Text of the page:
For small roof installations below 100 kW (“peak” kilowatt, a measurement unit in the industry), hardly anything changes. This category, which notably includes individuals, remains funded by the previous feed-in tariff. For the others, however, it is a different story. From now on, every project will be subject to a call for tenders, depending on its size. The first type of Call for Tenders will cover installations on buildings ranging between 100 and 250 kW. The second covers those above 250 kW as well as ground-mounted projects.
For PV practitioners, this new regulation is like a cold shower, raising uncertainty for future projects. "Today, players wishing to answer those calls for tenders will have to deal with an “everything or nothing” system,” according to Jean-Baptiste Brochier, a consultant and solar energy specialist. “They end up with a sword of Damocles hanging over their heads. Compared to a gradual system based on a feed-in tariff, they cannot be certain that their project will be selected, and there is no guarantee that the government will then retain any selected project!” In short, stability and visibility one day maybe, but not right now.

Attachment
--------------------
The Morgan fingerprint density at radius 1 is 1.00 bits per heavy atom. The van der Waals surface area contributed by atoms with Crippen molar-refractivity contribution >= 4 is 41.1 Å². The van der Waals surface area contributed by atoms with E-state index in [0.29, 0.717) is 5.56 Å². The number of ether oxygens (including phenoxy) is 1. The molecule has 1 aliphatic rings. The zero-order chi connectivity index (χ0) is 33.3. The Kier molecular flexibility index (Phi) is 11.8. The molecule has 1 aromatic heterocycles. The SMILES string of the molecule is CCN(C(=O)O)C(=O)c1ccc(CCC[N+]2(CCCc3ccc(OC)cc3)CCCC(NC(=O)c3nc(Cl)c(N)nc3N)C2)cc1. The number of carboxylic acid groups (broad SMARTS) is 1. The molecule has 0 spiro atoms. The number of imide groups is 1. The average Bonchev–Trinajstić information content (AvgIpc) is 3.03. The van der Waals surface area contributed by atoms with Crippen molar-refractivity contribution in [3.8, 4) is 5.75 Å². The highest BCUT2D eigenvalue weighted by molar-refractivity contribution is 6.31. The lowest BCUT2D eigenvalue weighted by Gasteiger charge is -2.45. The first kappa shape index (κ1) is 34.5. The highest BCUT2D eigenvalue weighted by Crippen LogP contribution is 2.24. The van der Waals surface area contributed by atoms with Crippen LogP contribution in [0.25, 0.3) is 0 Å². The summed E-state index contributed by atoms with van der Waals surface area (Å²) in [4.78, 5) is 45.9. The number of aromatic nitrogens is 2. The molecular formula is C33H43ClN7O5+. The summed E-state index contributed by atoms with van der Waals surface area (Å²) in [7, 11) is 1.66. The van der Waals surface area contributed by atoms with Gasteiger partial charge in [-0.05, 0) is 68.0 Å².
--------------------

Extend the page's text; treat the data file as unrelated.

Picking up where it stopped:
So, in these circumstances, what is the future of PV energy in France? And how can the industry bounce back? These questions will be at the centre of an international conference taking place on November 10 in Lyon and hosted by Solarplaza, an independent organization specializing in solar PV energy.
This major event will bring together players from the entire industry including PV professionals, government representatives, project developers and financial experts. These experts will present their predictions and ideas for developments in the French market and share their knowledge and experience.